Scott Edwards takes Netherlands captaincy in his stride after mid-series coronation

Australia-raised batter takes over from Pieter Seelaar with sights set on T20 WC homecoming

Matt Roller
Matt Roller
Scott Edwards has been the Netherlands' stand-out player in the first two matches  •  Getty Images

Scott Edwards has been the Netherlands' stand-out player in the first two matches  •  Getty Images

Scott Edwards became the Netherlands' seventh ODI captain on Sunday after Pieter Seelaar's persistent back injury flared up and by the time he walked off the field at the close of play, he had succeeded him on a permanent basis.
Seelaar's retirement was confirmed midway through England's run-chase and Edwards has been aware for some time that change was imminent, but speaking to ESPNcricinfo the day before the third and final ODI, he admitted that his new status as captain "hasn't sunk in".
Edwards is an Australian by birth and was raised in Victoria but has always been aware of his Dutch heritage. "My grandma was born and raised here through the war, and moved across with my grandpa to Oz," he said. "I was - weirdly - born in Tonga, which is where my old man was working, and grew up in Oz, but I've always had that family affiliation with the Netherlands."
He played a season of club cricket for Excelsior on the outskirts of Rotterdam in 2015 as an 18-year-old, fresh out of school, and formed a link with Ryan Campbell, who became the national team's head coach in 2017.
"I went back to Australia and started an electrical apprenticeship but I got halfway through and binned it off when the chance came," Edwards explained. "I had a connection with Cambo when I was here and he just called me up when there was an opportunity for a tour. I haven't looked back from there."
Edwards is one of a handful of contracted players in the Dutch set-up and earns a living through coaching, as well as playing club cricket for VOC in the Netherlands and for Richmond back home in Australia. "This is my base but I spend time in Australia if there's not much cricket going on in the winter," he said. "In the last couple of years it's got less and less… I'll be pretty much based here from now on."
If the Netherlands reach this year's T20 World Cup - the second set of qualifiers are in Zimbabwe next month - then it will be a homecoming for Edwards, with the tournament due to take place in Australia from October 16. "I've got lots of family and friends over there who would come across and support the Dutch," he said. "That would be pretty cool."
More immediately, one of Edwards' first tasks in his new role is to improve his Dutch. "All our training is in English," he said, "and I know a little bit [of Dutch] but it's something I'm working on. I'm hoping that the more time I spend here, the better I'll get. My life is obviously becoming more over here than it is in Australia and part of that becomes learning the language. I struggle with it, but I'm working on it."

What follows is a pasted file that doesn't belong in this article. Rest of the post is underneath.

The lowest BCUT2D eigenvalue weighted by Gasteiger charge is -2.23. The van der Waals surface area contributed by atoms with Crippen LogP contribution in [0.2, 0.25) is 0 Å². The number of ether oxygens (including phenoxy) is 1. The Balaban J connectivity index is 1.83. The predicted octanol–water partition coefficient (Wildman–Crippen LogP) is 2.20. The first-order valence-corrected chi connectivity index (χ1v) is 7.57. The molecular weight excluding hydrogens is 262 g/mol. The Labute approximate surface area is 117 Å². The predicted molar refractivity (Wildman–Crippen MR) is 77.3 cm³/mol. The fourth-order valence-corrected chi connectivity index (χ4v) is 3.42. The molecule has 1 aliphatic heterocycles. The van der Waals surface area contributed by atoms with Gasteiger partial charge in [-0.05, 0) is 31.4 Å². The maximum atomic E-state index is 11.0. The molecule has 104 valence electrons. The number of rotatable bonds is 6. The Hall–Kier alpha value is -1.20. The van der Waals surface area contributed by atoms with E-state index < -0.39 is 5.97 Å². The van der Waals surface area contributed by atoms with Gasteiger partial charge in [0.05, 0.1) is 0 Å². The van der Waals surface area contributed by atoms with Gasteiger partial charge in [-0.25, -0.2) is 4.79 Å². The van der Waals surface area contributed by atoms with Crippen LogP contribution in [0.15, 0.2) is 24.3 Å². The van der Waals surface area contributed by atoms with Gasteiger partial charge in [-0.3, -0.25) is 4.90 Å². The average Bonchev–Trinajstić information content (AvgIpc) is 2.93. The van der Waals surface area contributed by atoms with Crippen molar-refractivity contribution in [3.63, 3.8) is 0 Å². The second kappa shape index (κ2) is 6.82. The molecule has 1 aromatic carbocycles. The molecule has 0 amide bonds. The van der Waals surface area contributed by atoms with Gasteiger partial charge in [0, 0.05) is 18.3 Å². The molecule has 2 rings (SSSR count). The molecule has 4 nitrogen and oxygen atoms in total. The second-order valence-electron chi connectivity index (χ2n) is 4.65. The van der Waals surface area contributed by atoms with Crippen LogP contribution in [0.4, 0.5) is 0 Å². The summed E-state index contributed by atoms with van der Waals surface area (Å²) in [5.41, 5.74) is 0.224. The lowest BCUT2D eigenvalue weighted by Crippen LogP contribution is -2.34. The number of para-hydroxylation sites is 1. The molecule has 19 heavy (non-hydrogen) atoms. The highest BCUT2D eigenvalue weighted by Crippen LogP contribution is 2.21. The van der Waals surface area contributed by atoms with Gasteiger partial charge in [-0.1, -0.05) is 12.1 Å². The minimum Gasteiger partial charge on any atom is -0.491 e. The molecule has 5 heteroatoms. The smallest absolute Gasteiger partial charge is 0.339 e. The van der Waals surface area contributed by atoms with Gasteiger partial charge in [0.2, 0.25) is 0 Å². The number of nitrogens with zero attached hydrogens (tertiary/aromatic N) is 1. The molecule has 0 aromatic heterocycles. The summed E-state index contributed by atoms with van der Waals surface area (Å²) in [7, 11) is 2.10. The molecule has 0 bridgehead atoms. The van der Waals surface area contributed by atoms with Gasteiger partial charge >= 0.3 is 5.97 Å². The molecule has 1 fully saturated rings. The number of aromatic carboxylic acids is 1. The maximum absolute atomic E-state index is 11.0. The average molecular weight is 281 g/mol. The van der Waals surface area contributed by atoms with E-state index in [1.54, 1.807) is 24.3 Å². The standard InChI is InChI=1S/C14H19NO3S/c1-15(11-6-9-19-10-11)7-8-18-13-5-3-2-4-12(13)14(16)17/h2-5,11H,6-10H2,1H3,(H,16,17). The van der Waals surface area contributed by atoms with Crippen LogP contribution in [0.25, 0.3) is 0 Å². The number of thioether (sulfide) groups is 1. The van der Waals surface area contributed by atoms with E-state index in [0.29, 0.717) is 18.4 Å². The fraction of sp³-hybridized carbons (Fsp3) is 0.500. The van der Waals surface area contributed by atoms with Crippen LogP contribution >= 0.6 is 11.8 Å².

As well as keeping tidily, Edwards has been hugely impressive with the bat against England, going into Wednesday's third ODI with exactly 150 runs after innings of 72 not out off 56 balls and 78 off 73, the second of which included an audacious reverse-scoop for six off David Willey: "It was a last-minute decision," he said with a grin, "and it came off."
He has been particularly comfortable against spin, scoring 78 runs off 58 balls against England's slow bowlers, in keeping with his career as a whole: he is the only man to have faced more than 50 balls from Rashid Khan in ODI cricket without being dismissed and has been used effectively in the middle order.
"As an Associate cricketer, this is as good as it gets," Edwards said. "Even the Barmy Army coming across - it's pretty surreal when you're out there. We've had these moments where we've been well and truly in the game, we just have to have more of them. These big teams make you pay if you make mistakes so we've got to get a bit better with our fielding and catching, and when we're on top with the bat, we've got to cash in like they have."
The Netherlands' summer fixture list - which included West Indies' tour earlier this month, with New Zealand and Pakistan due to tour last in the season - is their most high-profile schedule ever, thanks primarily to their involvement in the ODI Super League, earned by winning the World Cricket League in 2015-17.
But the ICC have already confirmed that the Super League will be scrapped after its inaugural edition meaning that full-member nations will not have any contractual obligation to return. "It's a massively disappointing one for us," Edwards said. "There was a lot of hard work to get into the Super League and it's been awesome being a part of it.
"The more of these series that happen between full members and Associates, the closer that gap becomes. Hopefully we can keep getting these teams across to the Netherlands. It's been nice to do well personally this week. As a team, it would be awesome to finish the series with a win."

Matt Roller is an assistant editor at ESPNcricinfo. @mroller98